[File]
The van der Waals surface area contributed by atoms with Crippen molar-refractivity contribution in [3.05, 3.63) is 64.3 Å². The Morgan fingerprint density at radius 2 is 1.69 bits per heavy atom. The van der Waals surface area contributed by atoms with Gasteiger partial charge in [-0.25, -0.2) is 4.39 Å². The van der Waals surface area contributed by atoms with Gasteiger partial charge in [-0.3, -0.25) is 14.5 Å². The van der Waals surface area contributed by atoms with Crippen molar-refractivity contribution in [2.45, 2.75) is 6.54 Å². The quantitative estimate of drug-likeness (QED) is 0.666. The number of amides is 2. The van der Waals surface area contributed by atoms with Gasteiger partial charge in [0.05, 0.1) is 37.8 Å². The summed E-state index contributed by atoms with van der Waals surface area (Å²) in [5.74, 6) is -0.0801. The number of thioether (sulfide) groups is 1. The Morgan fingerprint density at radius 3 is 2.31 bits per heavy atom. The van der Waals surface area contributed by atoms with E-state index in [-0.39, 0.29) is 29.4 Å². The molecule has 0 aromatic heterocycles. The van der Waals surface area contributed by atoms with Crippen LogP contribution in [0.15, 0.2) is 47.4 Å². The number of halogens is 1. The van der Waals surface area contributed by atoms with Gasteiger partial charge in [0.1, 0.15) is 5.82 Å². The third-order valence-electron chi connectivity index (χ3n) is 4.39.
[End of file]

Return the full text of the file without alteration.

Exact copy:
The van der Waals surface area contributed by atoms with Crippen molar-refractivity contribution in [3.05, 3.63) is 64.3 Å². The Morgan fingerprint density at radius 2 is 1.69 bits per heavy atom. The van der Waals surface area contributed by atoms with Gasteiger partial charge in [-0.25, -0.2) is 4.39 Å². The van der Waals surface area contributed by atoms with Gasteiger partial charge in [-0.3, -0.25) is 14.5 Å². The van der Waals surface area contributed by atoms with Crippen molar-refractivity contribution in [2.45, 2.75) is 6.54 Å². The quantitative estimate of drug-likeness (QED) is 0.666. The number of amides is 2. The van der Waals surface area contributed by atoms with Gasteiger partial charge in [0.05, 0.1) is 37.8 Å². The summed E-state index contributed by atoms with van der Waals surface area (Å²) in [5.74, 6) is -0.0801. The number of thioether (sulfide) groups is 1. The Morgan fingerprint density at radius 3 is 2.31 bits per heavy atom. The van der Waals surface area contributed by atoms with E-state index in [-0.39, 0.29) is 29.4 Å². The molecule has 0 aromatic heterocycles. The van der Waals surface area contributed by atoms with Crippen LogP contribution in [0.15, 0.2) is 47.4 Å². The number of halogens is 1. The van der Waals surface area contributed by atoms with Gasteiger partial charge in [0.1, 0.15) is 5.82 Å². The third-order valence-electron chi connectivity index (χ3n) is 4.39.